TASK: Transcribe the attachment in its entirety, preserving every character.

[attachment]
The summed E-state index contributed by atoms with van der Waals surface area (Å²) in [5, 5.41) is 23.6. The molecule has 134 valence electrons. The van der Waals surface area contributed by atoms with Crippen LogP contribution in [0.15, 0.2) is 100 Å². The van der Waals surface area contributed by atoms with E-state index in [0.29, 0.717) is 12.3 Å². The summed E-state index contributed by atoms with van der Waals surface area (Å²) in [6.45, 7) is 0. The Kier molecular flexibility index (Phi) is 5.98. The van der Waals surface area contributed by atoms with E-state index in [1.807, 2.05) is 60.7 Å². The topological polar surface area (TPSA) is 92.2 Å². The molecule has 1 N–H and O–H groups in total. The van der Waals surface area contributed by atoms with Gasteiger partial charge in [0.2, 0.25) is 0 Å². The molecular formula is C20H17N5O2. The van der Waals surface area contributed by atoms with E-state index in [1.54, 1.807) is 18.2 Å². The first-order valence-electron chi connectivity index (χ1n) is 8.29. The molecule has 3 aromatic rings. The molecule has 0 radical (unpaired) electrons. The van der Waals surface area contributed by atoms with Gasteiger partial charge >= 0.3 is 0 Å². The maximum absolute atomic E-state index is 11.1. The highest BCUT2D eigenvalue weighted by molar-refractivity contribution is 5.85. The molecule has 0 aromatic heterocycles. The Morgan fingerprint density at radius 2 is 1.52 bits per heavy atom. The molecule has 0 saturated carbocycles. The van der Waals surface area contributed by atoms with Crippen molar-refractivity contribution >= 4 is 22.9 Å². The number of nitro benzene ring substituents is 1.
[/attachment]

The summed E-state index contributed by atoms with van der Waals surface area (Å²) in [5, 5.41) is 23.6. The molecule has 134 valence electrons. The van der Waals surface area contributed by atoms with Crippen LogP contribution in [0.15, 0.2) is 100 Å². The van der Waals surface area contributed by atoms with E-state index in [0.29, 0.717) is 12.3 Å². The summed E-state index contributed by atoms with van der Waals surface area (Å²) in [6.45, 7) is 0. The Kier molecular flexibility index (Phi) is 5.98. The van der Waals surface area contributed by atoms with E-state index in [1.807, 2.05) is 60.7 Å². The topological polar surface area (TPSA) is 92.2 Å². The molecule has 1 N–H and O–H groups in total. The van der Waals surface area contributed by atoms with Gasteiger partial charge in [0.2, 0.25) is 0 Å². The molecular formula is C20H17N5O2. The van der Waals surface area contributed by atoms with E-state index in [1.54, 1.807) is 18.2 Å². The first-order valence-electron chi connectivity index (χ1n) is 8.29. The molecule has 3 aromatic rings. The molecule has 0 radical (unpaired) electrons. The van der Waals surface area contributed by atoms with Gasteiger partial charge >= 0.3 is 0 Å². The maximum absolute atomic E-state index is 11.1. The highest BCUT2D eigenvalue weighted by molar-refractivity contribution is 5.85. The molecule has 0 aromatic heterocycles. The Morgan fingerprint density at radius 2 is 1.52 bits per heavy atom. The molecule has 0 saturated carbocycles. The van der Waals surface area contributed by atoms with Crippen molar-refractivity contribution >= 4 is 22.9 Å². The number of nitro benzene ring substituents is 1.